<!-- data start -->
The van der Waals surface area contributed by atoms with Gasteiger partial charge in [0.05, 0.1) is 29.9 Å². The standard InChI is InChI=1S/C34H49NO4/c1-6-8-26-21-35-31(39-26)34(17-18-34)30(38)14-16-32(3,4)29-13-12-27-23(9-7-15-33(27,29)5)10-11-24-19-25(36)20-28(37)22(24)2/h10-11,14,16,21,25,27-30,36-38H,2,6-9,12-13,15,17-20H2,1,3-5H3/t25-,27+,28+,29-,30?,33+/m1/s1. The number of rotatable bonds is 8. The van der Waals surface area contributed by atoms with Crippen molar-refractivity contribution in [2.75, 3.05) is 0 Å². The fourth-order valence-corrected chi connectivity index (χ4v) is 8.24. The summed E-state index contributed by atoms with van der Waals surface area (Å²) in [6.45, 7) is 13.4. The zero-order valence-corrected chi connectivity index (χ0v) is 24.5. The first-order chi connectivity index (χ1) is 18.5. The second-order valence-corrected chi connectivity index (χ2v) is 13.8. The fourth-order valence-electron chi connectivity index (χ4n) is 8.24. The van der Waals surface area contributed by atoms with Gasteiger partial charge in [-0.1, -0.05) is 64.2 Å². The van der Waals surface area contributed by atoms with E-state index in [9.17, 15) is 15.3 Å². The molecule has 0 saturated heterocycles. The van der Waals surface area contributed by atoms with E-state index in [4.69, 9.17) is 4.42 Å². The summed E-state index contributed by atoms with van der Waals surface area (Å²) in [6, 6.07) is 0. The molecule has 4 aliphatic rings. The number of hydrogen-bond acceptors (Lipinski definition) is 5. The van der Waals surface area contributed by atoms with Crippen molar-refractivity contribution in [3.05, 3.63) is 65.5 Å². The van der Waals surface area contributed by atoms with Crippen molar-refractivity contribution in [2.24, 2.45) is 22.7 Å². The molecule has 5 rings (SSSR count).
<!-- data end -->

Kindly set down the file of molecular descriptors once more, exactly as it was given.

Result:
The van der Waals surface area contributed by atoms with Gasteiger partial charge in [0.05, 0.1) is 29.9 Å². The standard InChI is InChI=1S/C34H49NO4/c1-6-8-26-21-35-31(39-26)34(17-18-34)30(38)14-16-32(3,4)29-13-12-27-23(9-7-15-33(27,29)5)10-11-24-19-25(36)20-28(37)22(24)2/h10-11,14,16,21,25,27-30,36-38H,2,6-9,12-13,15,17-20H2,1,3-5H3/t25-,27+,28+,29-,30?,33+/m1/s1. The number of rotatable bonds is 8. The van der Waals surface area contributed by atoms with Crippen molar-refractivity contribution in [2.75, 3.05) is 0 Å². The fourth-order valence-corrected chi connectivity index (χ4v) is 8.24. The summed E-state index contributed by atoms with van der Waals surface area (Å²) in [6.45, 7) is 13.4. The zero-order valence-corrected chi connectivity index (χ0v) is 24.5. The first-order chi connectivity index (χ1) is 18.5. The second-order valence-corrected chi connectivity index (χ2v) is 13.8. The fourth-order valence-electron chi connectivity index (χ4n) is 8.24. The van der Waals surface area contributed by atoms with Gasteiger partial charge in [-0.1, -0.05) is 64.2 Å². The van der Waals surface area contributed by atoms with E-state index in [9.17, 15) is 15.3 Å². The molecule has 0 saturated heterocycles. The van der Waals surface area contributed by atoms with E-state index in [4.69, 9.17) is 4.42 Å². The summed E-state index contributed by atoms with van der Waals surface area (Å²) in [6, 6.07) is 0. The molecule has 4 aliphatic rings. The number of hydrogen-bond acceptors (Lipinski definition) is 5. The van der Waals surface area contributed by atoms with Crippen molar-refractivity contribution in [3.05, 3.63) is 65.5 Å². The van der Waals surface area contributed by atoms with Crippen molar-refractivity contribution in [2.24, 2.45) is 22.7 Å². The molecule has 5 rings (SSSR count).